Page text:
on 5 April 1999
A well written, comprehensive guide to those beginning a collection of roman coins. Includes a lot of useful background information and makes identification through reverse types and through obverse legends an easy task. Two drawbacks, though: a. of many types there are no foto's. b. collectors of greek imperial and byzantine coins will have to make do with other publications.
on 23 November 2002
As a new come collector to Roman coins, I found this second volume of David Sear's collection very usefull indeed.
The desciptions of the coins is concise and the many pictures aid identifying the coins.
The cost, at present, may seem alot, bt for the price of a fine coin you get a book that will allow you to place exactly the coins you have in your collection.
on 10 April 2011
Spink Are Still Reprinting This 1988 Revised Edition, Almost
However, It Is Not Likely To Be Revised Again, Because It Has Been
Surpassed By Spinks New Style R.C.V, Which Started In The Year
2000, And Is Now Up To Volume Four. Diocletian To Constantine.
So Why Should We Be Buying This Old Single Volume.
For The Advanced Collector, It Still Gives a Quick Reference, And
Can Save Time Wading Through a Bookshelf of More Up To Date Books.
Secondly, It Is Laid Out In a More Simple Format. Coin Issues Can
Be Found "Under The Name Of" The Emperor Named On The Coin, And Not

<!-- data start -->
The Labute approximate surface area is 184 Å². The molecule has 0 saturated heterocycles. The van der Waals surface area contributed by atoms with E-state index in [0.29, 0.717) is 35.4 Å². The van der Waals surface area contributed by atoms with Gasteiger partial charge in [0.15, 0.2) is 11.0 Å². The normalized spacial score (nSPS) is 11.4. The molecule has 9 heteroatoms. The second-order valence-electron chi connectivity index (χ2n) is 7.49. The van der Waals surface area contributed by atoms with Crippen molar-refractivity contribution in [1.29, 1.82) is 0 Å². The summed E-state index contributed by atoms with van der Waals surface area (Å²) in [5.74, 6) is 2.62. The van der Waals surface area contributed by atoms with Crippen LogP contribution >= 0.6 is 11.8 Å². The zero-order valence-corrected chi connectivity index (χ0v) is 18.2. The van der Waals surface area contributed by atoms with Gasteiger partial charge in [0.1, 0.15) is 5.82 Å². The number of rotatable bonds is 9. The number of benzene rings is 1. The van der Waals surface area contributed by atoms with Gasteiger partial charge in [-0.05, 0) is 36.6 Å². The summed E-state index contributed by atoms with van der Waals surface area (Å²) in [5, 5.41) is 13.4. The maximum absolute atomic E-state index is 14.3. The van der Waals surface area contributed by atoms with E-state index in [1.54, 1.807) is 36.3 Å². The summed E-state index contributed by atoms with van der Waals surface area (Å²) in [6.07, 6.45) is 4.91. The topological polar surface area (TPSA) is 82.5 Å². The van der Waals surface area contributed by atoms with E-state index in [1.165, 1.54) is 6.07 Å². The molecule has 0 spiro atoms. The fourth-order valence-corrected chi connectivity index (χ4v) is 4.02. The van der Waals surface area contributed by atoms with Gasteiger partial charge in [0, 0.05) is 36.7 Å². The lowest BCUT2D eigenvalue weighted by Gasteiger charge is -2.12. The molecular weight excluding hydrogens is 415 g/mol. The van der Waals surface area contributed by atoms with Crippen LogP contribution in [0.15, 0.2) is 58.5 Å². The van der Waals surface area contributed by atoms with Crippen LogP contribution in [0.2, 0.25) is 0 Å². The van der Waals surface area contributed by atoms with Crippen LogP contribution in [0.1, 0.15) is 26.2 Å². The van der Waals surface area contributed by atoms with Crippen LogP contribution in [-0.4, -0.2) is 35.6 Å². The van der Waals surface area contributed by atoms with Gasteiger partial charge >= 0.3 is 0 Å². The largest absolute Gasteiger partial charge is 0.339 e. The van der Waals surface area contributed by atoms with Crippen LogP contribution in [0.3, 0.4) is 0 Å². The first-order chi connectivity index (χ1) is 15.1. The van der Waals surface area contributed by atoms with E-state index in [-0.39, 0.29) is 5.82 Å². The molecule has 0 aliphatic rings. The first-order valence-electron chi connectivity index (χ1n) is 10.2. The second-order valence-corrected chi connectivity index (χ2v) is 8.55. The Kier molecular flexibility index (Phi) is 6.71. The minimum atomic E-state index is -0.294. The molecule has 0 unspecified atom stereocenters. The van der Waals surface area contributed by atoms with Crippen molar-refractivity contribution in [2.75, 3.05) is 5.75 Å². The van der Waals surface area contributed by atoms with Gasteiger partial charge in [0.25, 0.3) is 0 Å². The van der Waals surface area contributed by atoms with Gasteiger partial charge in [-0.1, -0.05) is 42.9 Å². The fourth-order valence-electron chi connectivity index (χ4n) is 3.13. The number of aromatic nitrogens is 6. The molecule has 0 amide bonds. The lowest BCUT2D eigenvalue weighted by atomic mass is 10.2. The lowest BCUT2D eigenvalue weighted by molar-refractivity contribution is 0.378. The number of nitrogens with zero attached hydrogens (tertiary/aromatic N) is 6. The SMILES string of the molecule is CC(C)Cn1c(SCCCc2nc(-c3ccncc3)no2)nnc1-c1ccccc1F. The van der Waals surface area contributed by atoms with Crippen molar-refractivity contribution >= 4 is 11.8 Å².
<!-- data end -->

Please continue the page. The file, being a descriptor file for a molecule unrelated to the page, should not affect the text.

Under The Name Of The Emperor Who Issued It As a "Commemorative".
It Makes Life More Simple.
For The Beginner It Is a Simple, Easy To Follow, Single Volume Guide.
Crammed Full With All You Will Need To Know About Roman Coins.
It Is a Good Solid Hardback Book That You Will Want To Keep Forever,
Even When You Update To a Later Series.
The Price Of Around £30 (New) Is The Best Value You Will Get For a
Guide Of This Quality.
Remember The Valuations Will Be Out Of Date, But The Information
Contained Is a Goldmine. There Is So Much Crammed Into This One Book.
on 13 May 2011
This much awaited volume did not disappoint. It lets one assign and reassign what one might already have to a much more satisfactory extent. It gives an easy route into the specialisation of Roman coin identification for the newcomer and incorporates recent scholarly work into the body of the text without damaging all that has gone before, gratifying the more experienced. I eagerly await the publication of volume 5 so that I can complete the cataloguing of my collection, without having to purchase a full set of those texts only available at huge expense or in the leading libraries of the land.
on 24 December 2012
Excellent introductions, plenty of coin detail and I find it easier to find the way around than I did in volume 1. It is a pity it is not reprinted with updated values from time to time: the prices are very out of date and useful more to suggest relative values between one coin and another rather than actual coin values, but otherwise an interesting a useful volume.